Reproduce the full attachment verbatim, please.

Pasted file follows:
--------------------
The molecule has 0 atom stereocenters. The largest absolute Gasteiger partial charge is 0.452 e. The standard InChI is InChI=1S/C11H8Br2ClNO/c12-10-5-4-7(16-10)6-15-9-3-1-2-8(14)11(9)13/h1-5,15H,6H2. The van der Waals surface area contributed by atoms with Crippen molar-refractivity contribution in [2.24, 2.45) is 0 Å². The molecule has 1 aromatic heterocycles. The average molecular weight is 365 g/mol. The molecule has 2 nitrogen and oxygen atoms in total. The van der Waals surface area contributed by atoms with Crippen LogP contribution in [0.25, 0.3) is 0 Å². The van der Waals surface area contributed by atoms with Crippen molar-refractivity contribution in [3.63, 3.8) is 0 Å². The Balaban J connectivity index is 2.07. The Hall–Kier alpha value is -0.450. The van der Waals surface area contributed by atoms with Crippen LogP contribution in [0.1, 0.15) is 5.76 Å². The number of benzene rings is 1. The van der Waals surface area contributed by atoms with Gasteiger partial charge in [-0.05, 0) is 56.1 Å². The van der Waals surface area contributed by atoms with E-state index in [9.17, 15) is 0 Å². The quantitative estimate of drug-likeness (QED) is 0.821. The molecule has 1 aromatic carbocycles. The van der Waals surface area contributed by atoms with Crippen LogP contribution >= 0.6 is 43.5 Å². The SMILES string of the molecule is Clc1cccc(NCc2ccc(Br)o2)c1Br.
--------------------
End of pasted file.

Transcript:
The molecule has 0 atom stereocenters. The largest absolute Gasteiger partial charge is 0.452 e. The standard InChI is InChI=1S/C11H8Br2ClNO/c12-10-5-4-7(16-10)6-15-9-3-1-2-8(14)11(9)13/h1-5,15H,6H2. The van der Waals surface area contributed by atoms with Crippen molar-refractivity contribution in [2.24, 2.45) is 0 Å². The molecule has 1 aromatic heterocycles. The average molecular weight is 365 g/mol. The molecule has 2 nitrogen and oxygen atoms in total. The van der Waals surface area contributed by atoms with Crippen LogP contribution in [0.25, 0.3) is 0 Å². The van der Waals surface area contributed by atoms with Crippen molar-refractivity contribution in [3.63, 3.8) is 0 Å². The Balaban J connectivity index is 2.07. The Hall–Kier alpha value is -0.450. The van der Waals surface area contributed by atoms with Crippen LogP contribution in [0.1, 0.15) is 5.76 Å². The number of benzene rings is 1. The van der Waals surface area contributed by atoms with Gasteiger partial charge in [-0.05, 0) is 56.1 Å². The van der Waals surface area contributed by atoms with E-state index in [9.17, 15) is 0 Å². The quantitative estimate of drug-likeness (QED) is 0.821. The molecule has 1 aromatic carbocycles. The van der Waals surface area contributed by atoms with Crippen LogP contribution >= 0.6 is 43.5 Å². The SMILES string of the molecule is Clc1cccc(NCc2ccc(Br)o2)c1Br.